Project #22502 - Term Paper

ERM PAPER

This is your chance to conduct historical research. Choose a topic relevant to the course which covers western history from approximately 3000BCE to the European Reformation the in 16th century AD. Some possible topics include comparing the teachings of Plato and Aristotle and their influence on Western History; The spread of Christianity during the time of Roman Empire; the influence of Martin Luther on the Reformation; or the creation of the Hellenistic World and its influence on Rome and western civilization.  You are not limited to these topics but I offer these as examples of what you might chose.

You must obtain my approval on your topic at least two weeks before the term paper is due.  You may email or private message me with your choice of topic. Once approved, research the topic, using primary and secondary source material. The paper will be 4–5 pages. The paper should be formatted according to Chicago style manual. If you have any questions about this style, please contact the UMUC Effective Writing Center (EWC) and check appropriate Web sites. You will need to use 3-5 sources and you may not use an encyclopedia or your textbook for a source. This paper is worth 25 points. Your grade will be determined based on the following criteria: use of appropriate sources will be worth 4 points;  a clear thesis will be worth 3 points; supporting and proving your thesis will be worth 10 points; a strong conclusion will be worth 3 points; and a ducment that is carefully proofread without major spelling or grammar errors will be worth five points. Note that failure to use Chicago manual of style will reult in 2 points being deducted from the total grade.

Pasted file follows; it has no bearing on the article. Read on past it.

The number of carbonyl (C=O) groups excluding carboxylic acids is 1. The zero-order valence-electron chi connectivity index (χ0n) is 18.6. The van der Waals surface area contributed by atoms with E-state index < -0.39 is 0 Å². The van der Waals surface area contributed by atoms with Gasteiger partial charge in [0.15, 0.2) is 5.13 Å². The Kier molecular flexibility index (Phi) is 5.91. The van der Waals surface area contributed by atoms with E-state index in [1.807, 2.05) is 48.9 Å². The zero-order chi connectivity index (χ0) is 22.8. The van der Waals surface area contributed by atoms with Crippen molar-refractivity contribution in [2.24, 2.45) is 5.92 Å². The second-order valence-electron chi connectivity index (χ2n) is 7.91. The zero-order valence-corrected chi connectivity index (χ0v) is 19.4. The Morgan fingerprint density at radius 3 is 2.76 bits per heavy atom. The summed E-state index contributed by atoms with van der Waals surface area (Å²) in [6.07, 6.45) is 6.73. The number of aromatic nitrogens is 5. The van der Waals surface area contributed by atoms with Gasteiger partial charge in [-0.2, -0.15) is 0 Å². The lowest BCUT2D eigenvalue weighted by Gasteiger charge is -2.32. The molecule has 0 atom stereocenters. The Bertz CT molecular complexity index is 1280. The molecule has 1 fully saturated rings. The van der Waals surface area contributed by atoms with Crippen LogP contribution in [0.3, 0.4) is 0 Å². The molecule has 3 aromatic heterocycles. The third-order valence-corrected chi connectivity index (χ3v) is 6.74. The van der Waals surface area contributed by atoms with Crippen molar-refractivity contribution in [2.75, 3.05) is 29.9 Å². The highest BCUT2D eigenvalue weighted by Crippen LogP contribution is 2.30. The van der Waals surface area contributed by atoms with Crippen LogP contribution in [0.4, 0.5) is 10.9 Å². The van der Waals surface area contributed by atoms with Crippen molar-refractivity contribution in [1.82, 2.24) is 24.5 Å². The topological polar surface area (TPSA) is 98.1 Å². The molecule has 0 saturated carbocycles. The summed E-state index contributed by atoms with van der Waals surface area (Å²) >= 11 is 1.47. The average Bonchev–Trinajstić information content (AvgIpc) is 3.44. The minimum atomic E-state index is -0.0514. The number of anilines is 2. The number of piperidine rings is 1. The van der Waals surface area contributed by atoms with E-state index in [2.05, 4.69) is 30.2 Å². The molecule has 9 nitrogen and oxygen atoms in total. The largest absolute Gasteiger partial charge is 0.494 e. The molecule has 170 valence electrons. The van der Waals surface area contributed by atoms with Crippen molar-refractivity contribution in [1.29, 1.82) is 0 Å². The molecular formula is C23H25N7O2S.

CHICAGO MANUAL OF STYLE

 

Please notice that you are required by the history department to use the Chicago Manual of style on the two papers in this class. In your introductory English course, you were introduced to the fundamentals of term-paper writing and to different forms of bibliographic and note citation, for example MLA style, as developed by the Modern Language Association. Among historians, the preferred form is known as "University of Chicago" or "Chicago style." If you are interested, you can find all the detailed explanations for this form in The Chicago Manual of Style, a hardcover guide published by the University of Chicago Press.

 

Luckily, a more accessible and less costly guide to University of Chicago style is available in paperback—Kate Turabian's A Manual for Writers of Term Papers, Theses, and Dissertations. This work offers in a concise format all the information you will need for compiling notes and preparing bibliographies for your history courses. Using this well-known and respected resource along with theUMUC Guide to Writing and Research will help you improve your writing. For your convenience, you can find several basic guides to Chicago style on the Web, including one athttp://www.umuc.edu/library/libhow/citationresources.cfm.

Subject History
Due By (Pacific Time) 02/21/2014 10:00 pm
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